originally published March 27, 2013
It is perhaps the greatest failure of the American film production machine that no one has thought to put the story of Hugh Thompson Jr. on the big screen. I have read about some fascinating lives over the past 452 days, but Hugh’s is at the top of the list. Were I an American, Hugh would make me proud to salute the same flag.
To find the patriotism-inspired stories of military honor and bravery in the Vietnam War, you’d first have to wade through the confusion and vague discomfort that goes along with a war that was, in reality, little more than a dick-wagging proxy war between two superpowers, the leaders of which were not among the brave men and women suiting up in combat gear. But this article isn’t about politics, it’s about heroics.
It’s about Hugh Thompson Jr.
Hugh touched down in the guts of the Vietnam conflict in December, 1967. He had trained to become a helicopter pilot, and earned a reputation as a brilliant and ballsy chopper-master. Just a few months earlier, Hugh had been back at home in Georgia, running a funeral home. Now he was being sent into the thickest stew of crossfire in what was at the time the worst place on Earth to be.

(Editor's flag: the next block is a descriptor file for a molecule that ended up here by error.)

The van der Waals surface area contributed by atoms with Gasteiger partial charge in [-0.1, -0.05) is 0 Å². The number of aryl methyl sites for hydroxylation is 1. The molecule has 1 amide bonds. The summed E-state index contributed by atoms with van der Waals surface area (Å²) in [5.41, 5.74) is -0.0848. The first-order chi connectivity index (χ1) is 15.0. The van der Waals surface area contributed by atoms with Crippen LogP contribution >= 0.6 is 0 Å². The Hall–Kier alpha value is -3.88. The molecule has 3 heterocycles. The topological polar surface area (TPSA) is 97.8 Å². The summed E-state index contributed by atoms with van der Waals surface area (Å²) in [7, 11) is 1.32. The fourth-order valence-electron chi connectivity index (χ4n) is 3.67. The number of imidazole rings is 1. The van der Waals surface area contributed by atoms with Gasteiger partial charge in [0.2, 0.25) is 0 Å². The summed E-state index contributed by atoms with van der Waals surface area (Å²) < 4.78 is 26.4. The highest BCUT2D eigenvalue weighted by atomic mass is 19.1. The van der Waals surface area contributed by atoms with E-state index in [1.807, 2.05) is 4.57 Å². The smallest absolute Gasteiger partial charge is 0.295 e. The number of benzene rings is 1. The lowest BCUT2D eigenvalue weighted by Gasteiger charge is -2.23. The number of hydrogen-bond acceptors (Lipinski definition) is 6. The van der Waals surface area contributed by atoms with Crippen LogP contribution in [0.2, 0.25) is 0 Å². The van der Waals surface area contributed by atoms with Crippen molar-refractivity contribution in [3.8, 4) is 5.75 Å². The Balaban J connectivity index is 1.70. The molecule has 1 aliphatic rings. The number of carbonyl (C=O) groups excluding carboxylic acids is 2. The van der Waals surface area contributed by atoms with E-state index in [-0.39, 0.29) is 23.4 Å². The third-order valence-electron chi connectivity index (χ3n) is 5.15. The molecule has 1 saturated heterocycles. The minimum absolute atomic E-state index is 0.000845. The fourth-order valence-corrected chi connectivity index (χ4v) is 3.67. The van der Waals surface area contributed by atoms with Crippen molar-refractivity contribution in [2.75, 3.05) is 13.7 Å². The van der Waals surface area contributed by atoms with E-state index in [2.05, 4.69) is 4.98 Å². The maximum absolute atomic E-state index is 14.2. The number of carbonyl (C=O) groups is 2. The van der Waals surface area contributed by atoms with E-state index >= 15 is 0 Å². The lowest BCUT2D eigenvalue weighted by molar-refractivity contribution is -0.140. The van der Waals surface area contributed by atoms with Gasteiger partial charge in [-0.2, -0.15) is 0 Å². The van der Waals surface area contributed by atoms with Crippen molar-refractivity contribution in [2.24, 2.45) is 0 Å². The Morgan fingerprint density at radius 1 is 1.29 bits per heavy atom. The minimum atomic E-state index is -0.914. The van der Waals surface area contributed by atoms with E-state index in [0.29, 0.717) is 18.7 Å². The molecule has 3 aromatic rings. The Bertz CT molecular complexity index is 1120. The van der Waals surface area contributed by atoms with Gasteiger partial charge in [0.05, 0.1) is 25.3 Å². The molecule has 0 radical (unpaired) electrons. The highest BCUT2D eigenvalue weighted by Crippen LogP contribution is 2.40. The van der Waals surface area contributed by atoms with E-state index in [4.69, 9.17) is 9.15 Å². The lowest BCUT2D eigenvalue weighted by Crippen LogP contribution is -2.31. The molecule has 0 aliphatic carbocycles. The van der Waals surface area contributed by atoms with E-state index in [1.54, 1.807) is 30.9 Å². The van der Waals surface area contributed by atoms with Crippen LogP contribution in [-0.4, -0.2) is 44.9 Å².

By March of 1968, Hugh had his own chopper. He proudly wore the banner of Company B (known as the Warlords) as a part of the 23rd Infantry Division. He led a team of three, and I think each of them deserves a mention and a photo.
This is Glenn Andreotta, born in New Jersey and raised in St. Louis. He spent a year in Vietnam as a radio repairman before being assigned to Thompson’s helicopter as the crew chief.
On the left, that’s Lawrence Colburn, who showed up for the war about the same time as Thompson. One of his first assignments upon arrival was as the door gunner aboard Thompson’s helicopter.
On the morning of March 16, 1968, Thompson’s chopper spotted two possible Viet Cong suspects. They encouraged the Vietnamese to surrender (a large gun sticking out of a helicopter can be great motivation for that), then brought them back to base for the pros to interrogate them. Before leaving though, Hugh tossed down a green smoke signal, as he’d spotted some wounded civilians and he wanted to be able to find them again. After refueling, Hugh returned to his signal, only to find them all dead.